|By now it was the year 1979, and we had strong competition from America, especially the “Oberheim 4 / 8 voice” models and the “Prophet 5″ were very popular with professional musicians. Both were fully analog synths that contained a (more or less) complete Minimoog per voice. The Prophet 5 was far more compact than the Oberheim (the sale prices, too).
In any case, every musician now wanted to have a polyphonic synth. The big question for me was: “How can you simplify the thing?” And digital technology offered itself. Pretty soon, I had the idea that an oscillator had to change its waveform dynamically, and that you could produce all imaginable sounds with it.
Each wave should have 128 samples, and if you would hold 64 of them in memory, this could form a beautiful sound development, and the memory requirements were – even for the time being – realizable.
So far, so good, but from where should I get the waveforms? OK, the standard synth waves: sawtooth, pulse, and triangle, were defined easily, and some abstract waves, too, but I also wanted to realize wind and string sounds. Here, my university studies helped me, where I also learned about acoustics; so I looked up in a textbook what I could find. There were some spectra of trumpet, violin etc.and I could measure the strength of the harmonics with a ruler. There was a description of an experiment where you could measure the strengh of the single partials by producing standing waves in a tube (I found exactly this: the so called Rubens Tube )
As said, back then there were maybe some universities in the USA where you could do real sound analysis, but that wasn’t known, and least of all, accessible to me.
Now I had some spectra and a little sine synthesis program that Wolfgang Kowalk had written, and could transform these spectra into waveforms. Then, I could load these into specific positions in the wavetable and play them with a digital oscillator.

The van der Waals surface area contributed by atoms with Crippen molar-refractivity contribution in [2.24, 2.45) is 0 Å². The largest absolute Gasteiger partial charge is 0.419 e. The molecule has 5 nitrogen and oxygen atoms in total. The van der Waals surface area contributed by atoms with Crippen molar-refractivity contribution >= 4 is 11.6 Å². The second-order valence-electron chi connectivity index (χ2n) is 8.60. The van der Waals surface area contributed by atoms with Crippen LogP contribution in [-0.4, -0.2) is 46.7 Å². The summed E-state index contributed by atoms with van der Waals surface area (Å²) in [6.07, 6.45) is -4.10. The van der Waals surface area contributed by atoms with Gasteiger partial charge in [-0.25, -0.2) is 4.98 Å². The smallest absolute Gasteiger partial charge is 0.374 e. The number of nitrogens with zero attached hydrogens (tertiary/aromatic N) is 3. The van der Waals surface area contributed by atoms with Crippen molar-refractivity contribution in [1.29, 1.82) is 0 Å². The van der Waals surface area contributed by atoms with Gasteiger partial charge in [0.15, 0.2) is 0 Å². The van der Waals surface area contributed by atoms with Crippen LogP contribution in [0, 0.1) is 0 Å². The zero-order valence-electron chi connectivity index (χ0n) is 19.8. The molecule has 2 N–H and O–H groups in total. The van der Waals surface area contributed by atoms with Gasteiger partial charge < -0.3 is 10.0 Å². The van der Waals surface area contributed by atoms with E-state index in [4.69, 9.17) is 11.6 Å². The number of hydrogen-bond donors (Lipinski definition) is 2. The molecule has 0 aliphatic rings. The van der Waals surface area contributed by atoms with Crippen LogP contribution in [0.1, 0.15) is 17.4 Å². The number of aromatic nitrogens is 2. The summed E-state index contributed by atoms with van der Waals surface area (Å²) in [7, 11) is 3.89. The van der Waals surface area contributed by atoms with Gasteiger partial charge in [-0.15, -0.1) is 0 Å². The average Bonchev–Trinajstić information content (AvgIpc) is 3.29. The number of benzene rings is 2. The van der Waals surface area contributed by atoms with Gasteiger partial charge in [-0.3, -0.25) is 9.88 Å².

Wow! That really was an experience! But I also wanted to simulate a complete filter sweep with the Wavetables. So I took a sawtooth spectrum, removed some harmonics at the upper end, then some more for the next wave and so on until only a sine wave was left.
If you played this, it didn’t really sound like a Moog sweep, but everything had this jingle to it that made the PPG Wave so famous later on. Anyway, in this way I did most of the Wavetables that are still available in the Waldorf synths and in the “PPG Wave 2.V” VST PlugIn.A graf from the first Wavecomputer users manual, explaining the wavetable principle:
Es war nun das Jahr 1979, und es gab starke Konkurrenz aus Amerika, speziell die “Oberheim 4 / 8 voice” Modelle und der “Prophet 5″ waren sehr beliebt unter Profi Musikern. Beides waren voll analoge Synths, die pro Voice (mehr oder weniger) einen kompletten minimoog enthielten. Wobei der Prophet5 schon wesentlich kompakter aufgebaut war, als der Oberheim. (entsprechend waren auch die Verkaufspreise)
© 2008 W.Palm